Call The Midwife by Jennifer Worth


I’ve watched all the episodes of Call The Midwife so far but have only just gotten around to reading the book. It’s my Mum’s copy she gave me after she read it about 2 years ago and it’s been in my ‘to read’ pile since then.

I found it interesting reading the book as the description of some of the events is more explanatory than in the show, which is obviously edited to suit the audience.

It’s incredible to think that historically midwifery was considered to be unimportant and women and children were just expected to die in childbirth without anyone really paying much interest. The body was being deconstructed and each part analysed to understand its inner workings and yet the reason we are given life was considered irrelevant.

The first people to look at improving the procedures for midwifery were met with much contempt and people were skeptical to take a midwives view over the local women who had delivered hundreds of children, but had inevitably lost mothers and children along the way.

To think that even now there are childbirth incidents that cause death to mother and baby that we still don’t understand gives you some idea of how complicated childbirth can be. Not many people would consider a childbirth now without consulting a midwife or pediatrician first and building a birthing plan.

The characters in the book are ones we know from the show. I found some of the writing difficult to read at times as the author attempted to scribe Cockney onto the page. I understand it if I hear it spoken but trying to read it was a little difficult at times. There is a glossary at the back of the book that attempts to make it clearer but I don’t know how people with no Cockney knowledge get on.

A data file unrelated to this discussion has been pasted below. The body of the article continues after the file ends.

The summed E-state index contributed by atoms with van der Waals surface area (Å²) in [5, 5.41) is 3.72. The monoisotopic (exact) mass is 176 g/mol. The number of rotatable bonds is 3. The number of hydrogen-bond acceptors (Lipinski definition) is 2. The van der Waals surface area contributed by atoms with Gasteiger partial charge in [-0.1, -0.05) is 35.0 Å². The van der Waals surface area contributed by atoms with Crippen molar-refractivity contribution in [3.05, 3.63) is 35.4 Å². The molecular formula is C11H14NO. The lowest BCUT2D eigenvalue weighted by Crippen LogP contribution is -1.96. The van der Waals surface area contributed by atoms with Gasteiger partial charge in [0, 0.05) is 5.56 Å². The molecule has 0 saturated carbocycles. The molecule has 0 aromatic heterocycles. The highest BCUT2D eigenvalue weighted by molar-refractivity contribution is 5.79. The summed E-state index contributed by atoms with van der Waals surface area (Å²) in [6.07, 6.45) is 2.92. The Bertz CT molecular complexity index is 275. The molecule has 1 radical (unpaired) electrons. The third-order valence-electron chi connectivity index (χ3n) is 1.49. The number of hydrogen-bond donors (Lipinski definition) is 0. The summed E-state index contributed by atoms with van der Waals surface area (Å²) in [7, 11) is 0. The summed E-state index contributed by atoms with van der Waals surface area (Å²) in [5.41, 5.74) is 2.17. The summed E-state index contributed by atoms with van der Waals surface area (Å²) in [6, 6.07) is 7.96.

I find the TV series interesting as it moves through history and shows the developments and challenges the health profession faced in the early stages of the NHS. It seems that nowadays in some areas we are seeing an increase in the types of diseases they faced with the introduction of immigrants and overcrowded living conditions.

As a woman we owe a lot to those first pioneers of midwifery, the people who took the time to establish why women were dying and help make childbirth a safer practice. It is sad to think of all the women and children throughout history who died needlessly through the short-sightedness of the medical profession.

Thankfully in this day and age we don’t have to worry about the medical profession being short-sighted in dissecting and investigating the human body and its intricate workings. Through the development in technology and enquiring minds refusing to stop learning, we have developed medical breakthroughs that defy most diseases. Although some are now trying to outsmart us all over again.

The biggest worry we have now is finding the money to fund all the crucial medical research that is being done all around the world. It is possible that there are cures for almost every disease imaginable somewhere out there and most of them will eventually make their way into the public domain.

However, with pharmaceutical companies being so big and medicines often being so expensive it would not surprise me if some of the cures never make it into the public domain for fear of losing the companies money. If you have a temporary cure or ongoing cure then they make money from you but if they cure you forever the money stream stops.

Maybe I’ve just seen too many movies and I’m becoming a cynic in my old age so I’ll get back to the book. If you enjoy the TV show then I would say read the book. It just gives you a wider understanding of what the characters faced and adds a little more colour to the show.

If you can donate a little or a lot to a medical charity that means something to you and help them make new discoveries in the future to make all ours lives better.


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